Top 7 Docker Alternatives

A container is a separate unit of software that encapsulates the software and libraries of an application, including its dependencies and its code.

As a means of developing and managing stable applications, many organisations are adopting containers. Millions of applications currently use Docker, one of the most useful tools in this space.

A Docker container can be used to build, run, inspect, and manage container images for developing applications. Docker is a Linux-based open-source containerization technology.

Docker is generally misunderstood to be only about containers.  There are many other projects that are part of the container ecosystem, and Docker is only part of the container ecosystem.

In addition to requiring compliance with open container initiatives (OCI) and Kubernetes Container Runtime Interfaces (CRI), the two are made up of two sets of standards.

Docker’s ecosystem is robust and provides an extensive toolkit for managing containerization processes, but there are other alternatives that extend beyond Docker.

As a drop-in replacement for the Docker ecosystem, we'll look at a few Docker alternatives in this article. Here we go!

Table Of Contents

  1. Podman
  2. BuildKit
  3. Buildah
  4. OpenVz
  5. Kaniko
  6. RunC
  7. Containerd

#1 Podman

A virtualization platform offered by RedHat called Podman is an open-source alternative. The Podman container engine can be used on Linux machines to develop, maintain, and run OCI containers just like Docker.

It is, however, daemon-less and does not require root privileges to run the Podman Container Engine. By integrating directly with systemD (system daemon), Podman runs containers in the background without root privileges. Thus, Podman's Docker daemon functionality is taken over by the system.

Due to the fact that Podman is a daemon-less container engine, you have an excellent security advantage due to the fact that containers depend on user privileges.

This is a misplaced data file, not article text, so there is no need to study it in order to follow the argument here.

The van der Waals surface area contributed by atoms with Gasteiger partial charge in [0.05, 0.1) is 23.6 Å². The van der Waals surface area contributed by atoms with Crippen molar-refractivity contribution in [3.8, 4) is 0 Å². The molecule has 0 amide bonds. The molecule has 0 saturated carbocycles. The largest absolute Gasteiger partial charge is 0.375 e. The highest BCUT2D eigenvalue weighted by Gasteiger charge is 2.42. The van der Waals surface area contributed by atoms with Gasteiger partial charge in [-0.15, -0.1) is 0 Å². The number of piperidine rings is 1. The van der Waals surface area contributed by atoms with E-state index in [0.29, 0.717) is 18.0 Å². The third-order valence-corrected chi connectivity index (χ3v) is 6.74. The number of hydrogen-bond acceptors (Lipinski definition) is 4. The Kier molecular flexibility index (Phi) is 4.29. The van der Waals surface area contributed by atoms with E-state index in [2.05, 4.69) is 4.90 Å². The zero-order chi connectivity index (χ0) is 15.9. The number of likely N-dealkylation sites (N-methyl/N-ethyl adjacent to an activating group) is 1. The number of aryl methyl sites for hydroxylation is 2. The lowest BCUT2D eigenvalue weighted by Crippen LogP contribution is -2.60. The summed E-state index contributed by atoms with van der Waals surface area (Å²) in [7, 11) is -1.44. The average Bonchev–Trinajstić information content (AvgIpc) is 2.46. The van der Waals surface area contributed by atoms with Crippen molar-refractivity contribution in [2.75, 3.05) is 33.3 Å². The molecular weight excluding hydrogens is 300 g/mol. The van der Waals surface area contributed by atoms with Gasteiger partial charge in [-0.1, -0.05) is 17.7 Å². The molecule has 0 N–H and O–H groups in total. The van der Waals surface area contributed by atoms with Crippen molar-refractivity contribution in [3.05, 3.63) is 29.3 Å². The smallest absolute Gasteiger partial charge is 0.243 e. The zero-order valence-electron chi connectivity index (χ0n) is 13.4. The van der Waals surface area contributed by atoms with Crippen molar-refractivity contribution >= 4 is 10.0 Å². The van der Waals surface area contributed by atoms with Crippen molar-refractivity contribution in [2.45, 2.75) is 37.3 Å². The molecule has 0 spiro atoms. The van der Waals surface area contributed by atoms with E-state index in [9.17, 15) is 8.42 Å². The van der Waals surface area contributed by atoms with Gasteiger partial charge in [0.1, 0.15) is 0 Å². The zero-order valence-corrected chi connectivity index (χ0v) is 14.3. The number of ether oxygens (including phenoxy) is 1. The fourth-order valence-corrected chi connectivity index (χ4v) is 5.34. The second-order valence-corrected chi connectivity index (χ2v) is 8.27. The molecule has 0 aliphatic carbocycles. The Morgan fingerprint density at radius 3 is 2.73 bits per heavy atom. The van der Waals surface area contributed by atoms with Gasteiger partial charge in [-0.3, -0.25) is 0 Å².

The installation of Rootless Containers on User Namespaces will require additional features to run on your machine. So, you may be able to take advantage of Podman's more features.

Integrating other development tools might also be a reason to consider Podman. In comparison to Docker, which provides a compatible API that makes switching easy, Podman displays a wider range of integration with developer's tools.

From a security standpoint, Podman offers more protection. The fact that Podman is OCI-compliant, with Docker files and images supported, means that you can easily switch from Docker or other container engines to Podman.

Podman installation and basic commands

On Ubuntu 22.04 you can install Podman with the below command:

// ubuntu 22.04
sudo apt-get -y install podman

To install Podman in Ubuntu 20.04 or 18.04

. /etc/os-release

echo "deb${VERSION_ID}/ /" | sudo tee /etc/apt/sources.list.d/devel:kubic:libcontainers:stable.list

curl -L "${VERSION_ID}/Release.key" | sudo apt-key add -

Once the repository is added follow the below steps:

sudo apt update
sudo apt -y install podman

Ensure Podman has been correctly installed by checking the Podman version and other information.

podman info

podman --help

podman <subcommand> --help

Search, Pull and List Images

Search: Use the below command to search for the images.

podman search <search_term>

// example
podman search httpd

Pull: You can also pull images using the command pull.

podman pull

List: Below command helps you in listing the pulled images.

podman images

To run a container

The sample container will run a container and serve a basic index page in the httpd server.

podman run -dt -p 8080:80/tcp

The ps command along with podman is used to list all the created images.

podman ps

#2 BuildKit

A built-in image-building feature is also provided as an experimental functionality in updated versions of Docker called BuildKit. The daemon is similar to that used by Docker.

A new image-building engine for Docker has been developed by the Moby team as part of their project called Buildkit.

A key difference between the standard Docker build and BuildKit is that the latter provides parallel builds instead of building each layer individually. Adding this feature speeds up builds and improves performance.

Additionally, it permits rootless builds, skipping unused stages, and improving incremental builds. In addition, each layer of an image is reduced in size by using a cache.

Installation of BuildKit

A fresh installation of Docker can be achieved by setting the DOCKER_BUILDKIT=1 environment variable when executing the docker build command, as pursues:

$ DOCKER_BUILDKIT=1 docker build .

The Docker BuildKit is enabled by default, the daemon configuration is set to true in /etc/docker/daemon.json, and the daemon must be restarted:

{ "features": { "buildkit": true } }

In order to apply the changes, reload the daemon after saving the file:

$ systemctl reload docker